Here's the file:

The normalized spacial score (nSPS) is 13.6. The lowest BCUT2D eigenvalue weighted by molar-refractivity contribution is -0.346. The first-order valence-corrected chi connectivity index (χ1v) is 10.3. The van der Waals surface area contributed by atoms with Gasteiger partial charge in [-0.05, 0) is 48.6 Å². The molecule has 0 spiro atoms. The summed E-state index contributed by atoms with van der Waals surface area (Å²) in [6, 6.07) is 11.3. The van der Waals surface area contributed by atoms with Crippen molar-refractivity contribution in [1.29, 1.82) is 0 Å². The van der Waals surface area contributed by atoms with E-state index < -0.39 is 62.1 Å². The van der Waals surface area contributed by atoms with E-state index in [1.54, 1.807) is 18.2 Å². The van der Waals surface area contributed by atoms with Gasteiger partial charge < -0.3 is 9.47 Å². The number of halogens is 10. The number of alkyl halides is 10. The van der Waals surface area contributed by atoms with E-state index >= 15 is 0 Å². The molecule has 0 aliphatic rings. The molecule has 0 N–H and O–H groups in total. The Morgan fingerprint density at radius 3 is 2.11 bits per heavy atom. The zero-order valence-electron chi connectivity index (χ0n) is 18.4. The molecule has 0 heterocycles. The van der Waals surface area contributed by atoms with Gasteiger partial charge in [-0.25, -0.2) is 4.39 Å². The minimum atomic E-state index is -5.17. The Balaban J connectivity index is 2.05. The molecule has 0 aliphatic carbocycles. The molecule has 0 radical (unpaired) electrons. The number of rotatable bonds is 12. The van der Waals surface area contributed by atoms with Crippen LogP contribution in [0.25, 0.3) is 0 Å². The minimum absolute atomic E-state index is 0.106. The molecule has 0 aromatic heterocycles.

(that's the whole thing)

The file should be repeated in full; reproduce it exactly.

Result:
The normalized spacial score (nSPS) is 13.6. The lowest BCUT2D eigenvalue weighted by molar-refractivity contribution is -0.346. The first-order valence-corrected chi connectivity index (χ1v) is 10.3. The van der Waals surface area contributed by atoms with Gasteiger partial charge in [-0.05, 0) is 48.6 Å². The molecule has 0 spiro atoms. The summed E-state index contributed by atoms with van der Waals surface area (Å²) in [6, 6.07) is 11.3. The van der Waals surface area contributed by atoms with Crippen molar-refractivity contribution in [1.29, 1.82) is 0 Å². The van der Waals surface area contributed by atoms with E-state index < -0.39 is 62.1 Å². The van der Waals surface area contributed by atoms with E-state index in [1.54, 1.807) is 18.2 Å². The van der Waals surface area contributed by atoms with Gasteiger partial charge < -0.3 is 9.47 Å². The number of halogens is 10. The number of alkyl halides is 10. The van der Waals surface area contributed by atoms with E-state index >= 15 is 0 Å². The molecule has 0 aliphatic rings. The molecule has 0 N–H and O–H groups in total. The Morgan fingerprint density at radius 3 is 2.11 bits per heavy atom. The zero-order valence-electron chi connectivity index (χ0n) is 18.4. The molecule has 0 heterocycles. The van der Waals surface area contributed by atoms with Gasteiger partial charge in [-0.25, -0.2) is 4.39 Å². The minimum atomic E-state index is -5.17. The Balaban J connectivity index is 2.05. The molecule has 0 aliphatic carbocycles. The molecule has 0 radical (unpaired) electrons. The number of rotatable bonds is 12. The van der Waals surface area contributed by atoms with Crippen LogP contribution in [0.25, 0.3) is 0 Å². The minimum absolute atomic E-state index is 0.106. The molecule has 0 aromatic heterocycles.